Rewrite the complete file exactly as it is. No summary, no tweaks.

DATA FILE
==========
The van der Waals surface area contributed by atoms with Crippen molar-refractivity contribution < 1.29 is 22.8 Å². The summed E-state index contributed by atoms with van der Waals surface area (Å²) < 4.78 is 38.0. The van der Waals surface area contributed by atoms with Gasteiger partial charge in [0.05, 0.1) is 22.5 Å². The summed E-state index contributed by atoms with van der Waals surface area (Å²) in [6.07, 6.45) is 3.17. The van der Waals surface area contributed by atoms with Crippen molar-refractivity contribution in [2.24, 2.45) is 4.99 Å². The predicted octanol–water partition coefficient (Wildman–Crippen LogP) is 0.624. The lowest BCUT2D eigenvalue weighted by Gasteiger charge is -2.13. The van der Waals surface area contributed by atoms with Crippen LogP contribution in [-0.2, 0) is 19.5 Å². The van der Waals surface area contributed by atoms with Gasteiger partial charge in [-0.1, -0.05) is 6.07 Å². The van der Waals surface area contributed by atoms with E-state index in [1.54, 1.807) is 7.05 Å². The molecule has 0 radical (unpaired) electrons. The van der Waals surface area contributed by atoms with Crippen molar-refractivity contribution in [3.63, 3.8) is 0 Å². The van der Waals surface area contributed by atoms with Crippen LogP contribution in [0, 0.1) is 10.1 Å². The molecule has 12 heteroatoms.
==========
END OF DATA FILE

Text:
The van der Waals surface area contributed by atoms with Crippen molar-refractivity contribution < 1.29 is 22.8 Å². The summed E-state index contributed by atoms with van der Waals surface area (Å²) < 4.78 is 38.0. The van der Waals surface area contributed by atoms with Gasteiger partial charge in [0.05, 0.1) is 22.5 Å². The summed E-state index contributed by atoms with van der Waals surface area (Å²) in [6.07, 6.45) is 3.17. The van der Waals surface area contributed by atoms with Crippen molar-refractivity contribution in [2.24, 2.45) is 4.99 Å². The predicted octanol–water partition coefficient (Wildman–Crippen LogP) is 0.624. The lowest BCUT2D eigenvalue weighted by Gasteiger charge is -2.13. The van der Waals surface area contributed by atoms with Crippen LogP contribution in [-0.2, 0) is 19.5 Å². The van der Waals surface area contributed by atoms with Gasteiger partial charge in [-0.1, -0.05) is 6.07 Å². The van der Waals surface area contributed by atoms with E-state index in [1.54, 1.807) is 7.05 Å². The molecule has 0 radical (unpaired) electrons. The van der Waals surface area contributed by atoms with Crippen molar-refractivity contribution in [3.63, 3.8) is 0 Å². The van der Waals surface area contributed by atoms with Crippen LogP contribution in [0, 0.1) is 10.1 Å². The molecule has 12 heteroatoms.